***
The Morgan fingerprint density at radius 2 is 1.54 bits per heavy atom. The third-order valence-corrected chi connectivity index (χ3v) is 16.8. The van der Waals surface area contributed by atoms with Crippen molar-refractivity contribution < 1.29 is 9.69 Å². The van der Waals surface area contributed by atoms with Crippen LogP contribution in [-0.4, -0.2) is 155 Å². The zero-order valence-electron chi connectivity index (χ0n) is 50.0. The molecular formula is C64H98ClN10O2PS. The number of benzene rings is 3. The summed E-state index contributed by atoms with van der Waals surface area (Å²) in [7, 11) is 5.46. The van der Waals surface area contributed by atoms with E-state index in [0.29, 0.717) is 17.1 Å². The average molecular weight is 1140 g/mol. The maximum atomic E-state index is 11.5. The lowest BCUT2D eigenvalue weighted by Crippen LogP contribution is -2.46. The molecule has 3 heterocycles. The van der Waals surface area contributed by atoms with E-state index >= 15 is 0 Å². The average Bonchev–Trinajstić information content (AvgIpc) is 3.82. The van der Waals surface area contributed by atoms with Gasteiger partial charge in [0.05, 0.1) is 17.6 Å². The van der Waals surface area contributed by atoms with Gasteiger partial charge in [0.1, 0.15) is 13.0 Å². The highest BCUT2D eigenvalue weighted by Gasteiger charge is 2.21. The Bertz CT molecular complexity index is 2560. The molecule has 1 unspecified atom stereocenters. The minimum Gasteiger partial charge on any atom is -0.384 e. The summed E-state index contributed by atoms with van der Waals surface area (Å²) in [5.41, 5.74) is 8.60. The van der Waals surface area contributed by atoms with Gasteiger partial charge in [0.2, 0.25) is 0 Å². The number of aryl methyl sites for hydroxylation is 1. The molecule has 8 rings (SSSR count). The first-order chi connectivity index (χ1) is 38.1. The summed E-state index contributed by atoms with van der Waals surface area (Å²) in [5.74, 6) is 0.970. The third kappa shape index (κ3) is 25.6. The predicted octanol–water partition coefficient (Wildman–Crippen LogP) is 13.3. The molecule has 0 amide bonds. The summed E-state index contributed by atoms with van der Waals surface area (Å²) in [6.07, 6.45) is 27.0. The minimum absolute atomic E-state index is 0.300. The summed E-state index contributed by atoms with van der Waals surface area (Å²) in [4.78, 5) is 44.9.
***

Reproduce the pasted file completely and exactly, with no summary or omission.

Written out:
The Morgan fingerprint density at radius 2 is 1.54 bits per heavy atom. The third-order valence-corrected chi connectivity index (χ3v) is 16.8. The van der Waals surface area contributed by atoms with Crippen molar-refractivity contribution < 1.29 is 9.69 Å². The van der Waals surface area contributed by atoms with Crippen LogP contribution in [-0.4, -0.2) is 155 Å². The zero-order valence-electron chi connectivity index (χ0n) is 50.0. The molecular formula is C64H98ClN10O2PS. The number of benzene rings is 3. The summed E-state index contributed by atoms with van der Waals surface area (Å²) in [7, 11) is 5.46. The van der Waals surface area contributed by atoms with E-state index in [0.29, 0.717) is 17.1 Å². The average molecular weight is 1140 g/mol. The maximum atomic E-state index is 11.5. The lowest BCUT2D eigenvalue weighted by Crippen LogP contribution is -2.46. The molecule has 3 heterocycles. The van der Waals surface area contributed by atoms with E-state index >= 15 is 0 Å². The average Bonchev–Trinajstić information content (AvgIpc) is 3.82. The van der Waals surface area contributed by atoms with Gasteiger partial charge in [0.05, 0.1) is 17.6 Å². The van der Waals surface area contributed by atoms with Gasteiger partial charge in [0.1, 0.15) is 13.0 Å². The highest BCUT2D eigenvalue weighted by Gasteiger charge is 2.21. The Bertz CT molecular complexity index is 2560. The molecule has 1 unspecified atom stereocenters. The minimum Gasteiger partial charge on any atom is -0.384 e. The summed E-state index contributed by atoms with van der Waals surface area (Å²) in [5.41, 5.74) is 8.60. The van der Waals surface area contributed by atoms with Gasteiger partial charge in [0.2, 0.25) is 0 Å². The number of aryl methyl sites for hydroxylation is 1. The molecule has 8 rings (SSSR count). The first-order chi connectivity index (χ1) is 38.1. The summed E-state index contributed by atoms with van der Waals surface area (Å²) in [5.74, 6) is 0.970. The third kappa shape index (κ3) is 25.6. The predicted octanol–water partition coefficient (Wildman–Crippen LogP) is 13.3. The molecule has 0 amide bonds. The summed E-state index contributed by atoms with van der Waals surface area (Å²) in [6.07, 6.45) is 27.0. The minimum absolute atomic E-state index is 0.300. The summed E-state index contributed by atoms with van der Waals surface area (Å²) in [4.78, 5) is 44.9.